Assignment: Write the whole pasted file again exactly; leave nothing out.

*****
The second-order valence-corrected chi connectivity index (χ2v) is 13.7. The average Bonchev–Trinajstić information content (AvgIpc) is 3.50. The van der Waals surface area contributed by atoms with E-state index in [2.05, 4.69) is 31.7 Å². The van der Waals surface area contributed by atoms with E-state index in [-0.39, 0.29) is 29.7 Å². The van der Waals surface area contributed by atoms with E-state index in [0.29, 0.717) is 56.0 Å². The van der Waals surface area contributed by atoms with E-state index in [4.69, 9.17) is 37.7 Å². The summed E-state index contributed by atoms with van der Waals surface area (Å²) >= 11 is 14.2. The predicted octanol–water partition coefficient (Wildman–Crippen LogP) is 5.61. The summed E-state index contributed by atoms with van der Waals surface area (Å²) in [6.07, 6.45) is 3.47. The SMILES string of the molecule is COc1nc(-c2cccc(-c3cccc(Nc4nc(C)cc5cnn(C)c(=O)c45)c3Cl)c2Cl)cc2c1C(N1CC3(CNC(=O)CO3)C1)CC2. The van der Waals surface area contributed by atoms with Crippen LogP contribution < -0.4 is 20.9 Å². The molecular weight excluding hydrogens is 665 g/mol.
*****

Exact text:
The second-order valence-corrected chi connectivity index (χ2v) is 13.7. The average Bonchev–Trinajstić information content (AvgIpc) is 3.50. The van der Waals surface area contributed by atoms with E-state index in [2.05, 4.69) is 31.7 Å². The van der Waals surface area contributed by atoms with E-state index in [-0.39, 0.29) is 29.7 Å². The van der Waals surface area contributed by atoms with E-state index in [0.29, 0.717) is 56.0 Å². The van der Waals surface area contributed by atoms with E-state index in [4.69, 9.17) is 37.7 Å². The summed E-state index contributed by atoms with van der Waals surface area (Å²) >= 11 is 14.2. The predicted octanol–water partition coefficient (Wildman–Crippen LogP) is 5.61. The summed E-state index contributed by atoms with van der Waals surface area (Å²) in [6.07, 6.45) is 3.47. The SMILES string of the molecule is COc1nc(-c2cccc(-c3cccc(Nc4nc(C)cc5cnn(C)c(=O)c45)c3Cl)c2Cl)cc2c1C(N1CC3(CNC(=O)CO3)C1)CC2. The van der Waals surface area contributed by atoms with Crippen LogP contribution < -0.4 is 20.9 Å². The molecular weight excluding hydrogens is 665 g/mol.